In July 2021, I was lucky enough to take a helicopter ride over the Grand Canyon. It was an incredible way to experience it, giving perspective that is impossible to see from a lookout on the rim. A place that made me involuntarily gasp “Wow!”
I came to Flow, by Mihaly Csikszentmihalyi, thinking that I already knew what it was.
A fairly dense, though canonical and oft-cited academic work on the psychology of the “flow state”: that rare, almost reverent state of creativity in which the practitioner is totally immersed in what they’re doing.
In this “flow state,” as I understood it, skills are perfectly matched with challenges, and a kind of elevated consciousness is achieved that borders on transcendence. I know this state intuitively; it’s what I often experience when “in the zone,” creatively speaking.
After reading the book, I realised that it covers a lot more.Continue reading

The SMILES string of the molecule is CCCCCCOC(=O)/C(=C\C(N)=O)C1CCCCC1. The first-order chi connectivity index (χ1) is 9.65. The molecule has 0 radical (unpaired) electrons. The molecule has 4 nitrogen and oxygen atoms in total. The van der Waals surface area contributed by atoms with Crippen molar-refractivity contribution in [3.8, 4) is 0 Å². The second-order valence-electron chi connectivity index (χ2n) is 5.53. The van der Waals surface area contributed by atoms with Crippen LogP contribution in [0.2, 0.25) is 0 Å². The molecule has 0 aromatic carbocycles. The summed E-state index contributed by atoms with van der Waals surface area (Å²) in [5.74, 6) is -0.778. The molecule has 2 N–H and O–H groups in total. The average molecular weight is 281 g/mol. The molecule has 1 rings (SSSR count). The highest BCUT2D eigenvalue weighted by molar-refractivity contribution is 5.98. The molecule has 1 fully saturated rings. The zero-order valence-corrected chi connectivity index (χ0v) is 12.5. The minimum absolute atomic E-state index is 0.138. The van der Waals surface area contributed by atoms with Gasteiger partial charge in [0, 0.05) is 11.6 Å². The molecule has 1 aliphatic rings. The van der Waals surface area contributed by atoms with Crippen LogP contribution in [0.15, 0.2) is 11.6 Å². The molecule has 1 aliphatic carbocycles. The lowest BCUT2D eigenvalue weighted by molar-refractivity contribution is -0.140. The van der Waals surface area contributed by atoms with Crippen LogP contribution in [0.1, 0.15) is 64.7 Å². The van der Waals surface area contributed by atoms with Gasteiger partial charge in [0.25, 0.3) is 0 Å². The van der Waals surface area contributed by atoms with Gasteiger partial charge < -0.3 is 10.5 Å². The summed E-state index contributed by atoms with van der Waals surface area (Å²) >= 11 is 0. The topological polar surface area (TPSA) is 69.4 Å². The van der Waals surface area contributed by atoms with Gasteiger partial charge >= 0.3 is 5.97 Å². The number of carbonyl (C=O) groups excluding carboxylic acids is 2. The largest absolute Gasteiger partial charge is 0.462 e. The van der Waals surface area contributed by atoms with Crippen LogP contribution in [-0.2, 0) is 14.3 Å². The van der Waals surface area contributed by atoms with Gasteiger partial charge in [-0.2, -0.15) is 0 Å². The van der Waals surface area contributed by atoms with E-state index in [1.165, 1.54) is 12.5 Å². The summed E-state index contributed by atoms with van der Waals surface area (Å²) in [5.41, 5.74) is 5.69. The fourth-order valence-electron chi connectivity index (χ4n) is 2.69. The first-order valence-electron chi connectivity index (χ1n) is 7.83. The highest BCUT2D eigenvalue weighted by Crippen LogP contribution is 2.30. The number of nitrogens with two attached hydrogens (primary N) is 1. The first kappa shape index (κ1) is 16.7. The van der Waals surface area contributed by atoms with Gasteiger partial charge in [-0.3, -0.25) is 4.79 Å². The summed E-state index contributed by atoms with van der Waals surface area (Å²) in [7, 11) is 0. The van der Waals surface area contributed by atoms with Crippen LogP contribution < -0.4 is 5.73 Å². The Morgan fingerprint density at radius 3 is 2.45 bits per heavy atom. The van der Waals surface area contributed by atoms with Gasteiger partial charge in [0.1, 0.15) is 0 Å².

In Land’s End, the coastal area on the western fringe of San Francisco, sits the ruins of the Sutro Baths. Over a century ago, this was the world’s largest swimming pool complex, but over time it fell into disrepair, and then in 1966 was destroyed by fire.
… according to an 8-year-old.
On the west coast of Ireland sit the famous Cliffs of Moher, otherwise known as the Cliffs of Insanity from the movie The Princess Bride. On this day, we were lucky enough to be there for a spectacular sunset, when the place was devoid of the usual throngs of tourists.